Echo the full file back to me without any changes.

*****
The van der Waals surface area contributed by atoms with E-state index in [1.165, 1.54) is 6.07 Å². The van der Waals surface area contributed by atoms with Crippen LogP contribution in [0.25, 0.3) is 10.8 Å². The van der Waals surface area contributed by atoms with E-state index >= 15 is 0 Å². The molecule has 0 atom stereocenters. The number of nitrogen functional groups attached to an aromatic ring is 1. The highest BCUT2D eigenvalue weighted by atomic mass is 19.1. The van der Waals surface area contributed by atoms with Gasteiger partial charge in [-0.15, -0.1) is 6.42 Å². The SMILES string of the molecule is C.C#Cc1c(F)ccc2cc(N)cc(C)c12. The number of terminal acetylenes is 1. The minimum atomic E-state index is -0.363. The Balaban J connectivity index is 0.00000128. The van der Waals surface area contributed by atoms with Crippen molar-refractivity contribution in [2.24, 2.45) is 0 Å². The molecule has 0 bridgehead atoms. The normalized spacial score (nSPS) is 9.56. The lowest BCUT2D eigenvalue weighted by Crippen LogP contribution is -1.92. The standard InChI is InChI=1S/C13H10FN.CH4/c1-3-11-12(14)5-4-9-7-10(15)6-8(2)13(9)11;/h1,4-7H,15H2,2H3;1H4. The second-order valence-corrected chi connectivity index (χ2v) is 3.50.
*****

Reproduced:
The van der Waals surface area contributed by atoms with E-state index in [1.165, 1.54) is 6.07 Å². The van der Waals surface area contributed by atoms with Crippen LogP contribution in [0.25, 0.3) is 10.8 Å². The van der Waals surface area contributed by atoms with E-state index >= 15 is 0 Å². The molecule has 0 atom stereocenters. The number of nitrogen functional groups attached to an aromatic ring is 1. The highest BCUT2D eigenvalue weighted by atomic mass is 19.1. The van der Waals surface area contributed by atoms with Gasteiger partial charge in [-0.15, -0.1) is 6.42 Å². The SMILES string of the molecule is C.C#Cc1c(F)ccc2cc(N)cc(C)c12. The number of terminal acetylenes is 1. The minimum atomic E-state index is -0.363. The Balaban J connectivity index is 0.00000128. The van der Waals surface area contributed by atoms with Crippen molar-refractivity contribution in [2.24, 2.45) is 0 Å². The molecule has 0 bridgehead atoms. The normalized spacial score (nSPS) is 9.56. The lowest BCUT2D eigenvalue weighted by Crippen LogP contribution is -1.92. The standard InChI is InChI=1S/C13H10FN.CH4/c1-3-11-12(14)5-4-9-7-10(15)6-8(2)13(9)11;/h1,4-7H,15H2,2H3;1H4. The second-order valence-corrected chi connectivity index (χ2v) is 3.50.